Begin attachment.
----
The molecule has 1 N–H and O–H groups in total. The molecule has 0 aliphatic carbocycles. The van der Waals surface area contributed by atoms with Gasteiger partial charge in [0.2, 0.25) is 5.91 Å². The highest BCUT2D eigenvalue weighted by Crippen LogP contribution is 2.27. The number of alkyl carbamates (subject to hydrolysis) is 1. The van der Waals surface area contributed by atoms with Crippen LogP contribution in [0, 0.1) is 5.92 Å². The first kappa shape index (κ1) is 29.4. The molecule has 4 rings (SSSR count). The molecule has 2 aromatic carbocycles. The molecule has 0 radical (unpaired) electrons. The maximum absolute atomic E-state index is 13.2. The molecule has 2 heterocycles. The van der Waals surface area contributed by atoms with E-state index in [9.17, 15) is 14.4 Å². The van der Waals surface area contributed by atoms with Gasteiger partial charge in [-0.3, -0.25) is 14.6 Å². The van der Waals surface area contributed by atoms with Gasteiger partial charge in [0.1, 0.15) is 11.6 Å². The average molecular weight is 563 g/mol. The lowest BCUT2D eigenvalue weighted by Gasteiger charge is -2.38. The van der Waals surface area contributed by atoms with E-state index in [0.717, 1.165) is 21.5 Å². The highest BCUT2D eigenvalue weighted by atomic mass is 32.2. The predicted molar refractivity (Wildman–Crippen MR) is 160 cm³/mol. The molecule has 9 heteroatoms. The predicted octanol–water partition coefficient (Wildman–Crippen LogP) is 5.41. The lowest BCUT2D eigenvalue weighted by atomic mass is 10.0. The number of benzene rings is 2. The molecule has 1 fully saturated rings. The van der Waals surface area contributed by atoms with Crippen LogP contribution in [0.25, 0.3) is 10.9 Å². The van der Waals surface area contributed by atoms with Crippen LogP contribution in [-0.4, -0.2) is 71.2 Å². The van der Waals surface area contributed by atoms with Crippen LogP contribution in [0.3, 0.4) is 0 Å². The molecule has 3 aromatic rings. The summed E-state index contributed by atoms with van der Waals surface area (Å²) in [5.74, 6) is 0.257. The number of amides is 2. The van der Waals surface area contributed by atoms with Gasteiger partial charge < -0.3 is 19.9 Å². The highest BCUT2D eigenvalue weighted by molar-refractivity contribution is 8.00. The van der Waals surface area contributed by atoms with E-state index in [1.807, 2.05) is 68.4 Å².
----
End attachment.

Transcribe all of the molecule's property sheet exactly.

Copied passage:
The molecule has 1 N–H and O–H groups in total. The molecule has 0 aliphatic carbocycles. The van der Waals surface area contributed by atoms with Gasteiger partial charge in [0.2, 0.25) is 5.91 Å². The highest BCUT2D eigenvalue weighted by Crippen LogP contribution is 2.27. The number of alkyl carbamates (subject to hydrolysis) is 1. The van der Waals surface area contributed by atoms with Crippen LogP contribution in [0, 0.1) is 5.92 Å². The first kappa shape index (κ1) is 29.4. The molecule has 4 rings (SSSR count). The molecule has 2 aromatic carbocycles. The molecule has 0 radical (unpaired) electrons. The maximum absolute atomic E-state index is 13.2. The molecule has 2 heterocycles. The van der Waals surface area contributed by atoms with E-state index in [9.17, 15) is 14.4 Å². The van der Waals surface area contributed by atoms with Gasteiger partial charge in [-0.3, -0.25) is 14.6 Å². The van der Waals surface area contributed by atoms with Gasteiger partial charge in [0.1, 0.15) is 11.6 Å². The average molecular weight is 563 g/mol. The lowest BCUT2D eigenvalue weighted by Gasteiger charge is -2.38. The van der Waals surface area contributed by atoms with E-state index in [0.717, 1.165) is 21.5 Å². The highest BCUT2D eigenvalue weighted by atomic mass is 32.2. The predicted molar refractivity (Wildman–Crippen MR) is 160 cm³/mol. The molecule has 9 heteroatoms. The predicted octanol–water partition coefficient (Wildman–Crippen LogP) is 5.41. The lowest BCUT2D eigenvalue weighted by atomic mass is 10.0. The number of benzene rings is 2. The molecule has 1 fully saturated rings. The van der Waals surface area contributed by atoms with Crippen LogP contribution in [0.25, 0.3) is 10.9 Å². The van der Waals surface area contributed by atoms with Crippen LogP contribution in [-0.4, -0.2) is 71.2 Å². The van der Waals surface area contributed by atoms with Crippen LogP contribution in [0.3, 0.4) is 0 Å². The molecule has 3 aromatic rings. The summed E-state index contributed by atoms with van der Waals surface area (Å²) in [5.74, 6) is 0.257. The number of amides is 2. The van der Waals surface area contributed by atoms with Gasteiger partial charge < -0.3 is 19.9 Å². The highest BCUT2D eigenvalue weighted by molar-refractivity contribution is 8.00. The van der Waals surface area contributed by atoms with E-state index in [1.807, 2.05) is 68.4 Å².